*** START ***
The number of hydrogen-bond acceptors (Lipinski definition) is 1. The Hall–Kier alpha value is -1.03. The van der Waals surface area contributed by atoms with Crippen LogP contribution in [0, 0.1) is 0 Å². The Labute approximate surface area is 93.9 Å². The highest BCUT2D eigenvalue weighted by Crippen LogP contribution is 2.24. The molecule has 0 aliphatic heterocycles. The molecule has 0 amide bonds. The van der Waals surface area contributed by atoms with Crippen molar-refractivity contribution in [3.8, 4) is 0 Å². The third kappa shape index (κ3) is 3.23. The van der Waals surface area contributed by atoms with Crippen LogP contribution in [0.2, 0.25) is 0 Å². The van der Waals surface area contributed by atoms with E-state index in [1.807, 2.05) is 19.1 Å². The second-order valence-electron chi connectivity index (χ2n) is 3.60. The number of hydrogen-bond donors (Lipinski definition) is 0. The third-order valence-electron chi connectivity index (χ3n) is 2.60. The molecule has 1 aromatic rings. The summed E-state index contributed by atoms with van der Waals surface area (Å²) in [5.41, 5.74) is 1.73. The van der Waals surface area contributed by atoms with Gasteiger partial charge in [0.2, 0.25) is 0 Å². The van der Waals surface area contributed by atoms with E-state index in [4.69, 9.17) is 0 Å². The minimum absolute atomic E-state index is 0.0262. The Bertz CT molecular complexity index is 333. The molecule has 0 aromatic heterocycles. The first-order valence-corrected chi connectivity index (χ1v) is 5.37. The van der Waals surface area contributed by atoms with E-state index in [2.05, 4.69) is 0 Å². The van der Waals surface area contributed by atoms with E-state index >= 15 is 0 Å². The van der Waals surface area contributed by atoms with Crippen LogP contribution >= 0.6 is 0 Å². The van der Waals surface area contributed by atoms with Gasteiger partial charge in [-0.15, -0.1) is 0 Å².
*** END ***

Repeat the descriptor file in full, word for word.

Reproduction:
The number of hydrogen-bond acceptors (Lipinski definition) is 1. The Hall–Kier alpha value is -1.03. The van der Waals surface area contributed by atoms with Crippen LogP contribution in [0, 0.1) is 0 Å². The Labute approximate surface area is 93.9 Å². The highest BCUT2D eigenvalue weighted by Crippen LogP contribution is 2.24. The molecule has 0 aliphatic heterocycles. The molecule has 0 amide bonds. The van der Waals surface area contributed by atoms with Crippen molar-refractivity contribution in [3.8, 4) is 0 Å². The third kappa shape index (κ3) is 3.23. The van der Waals surface area contributed by atoms with Crippen LogP contribution in [0.2, 0.25) is 0 Å². The van der Waals surface area contributed by atoms with E-state index in [1.807, 2.05) is 19.1 Å². The second-order valence-electron chi connectivity index (χ2n) is 3.60. The number of hydrogen-bond donors (Lipinski definition) is 0. The third-order valence-electron chi connectivity index (χ3n) is 2.60. The molecule has 1 aromatic rings. The summed E-state index contributed by atoms with van der Waals surface area (Å²) in [5.41, 5.74) is 1.73. The van der Waals surface area contributed by atoms with Gasteiger partial charge in [0.2, 0.25) is 0 Å². The van der Waals surface area contributed by atoms with E-state index in [4.69, 9.17) is 0 Å². The minimum absolute atomic E-state index is 0.0262. The Bertz CT molecular complexity index is 333. The molecule has 0 aromatic heterocycles. The first-order valence-corrected chi connectivity index (χ1v) is 5.37. The van der Waals surface area contributed by atoms with E-state index in [2.05, 4.69) is 0 Å². The van der Waals surface area contributed by atoms with E-state index >= 15 is 0 Å². The van der Waals surface area contributed by atoms with Crippen LogP contribution >= 0.6 is 0 Å². The van der Waals surface area contributed by atoms with Gasteiger partial charge in [-0.15, -0.1) is 0 Å².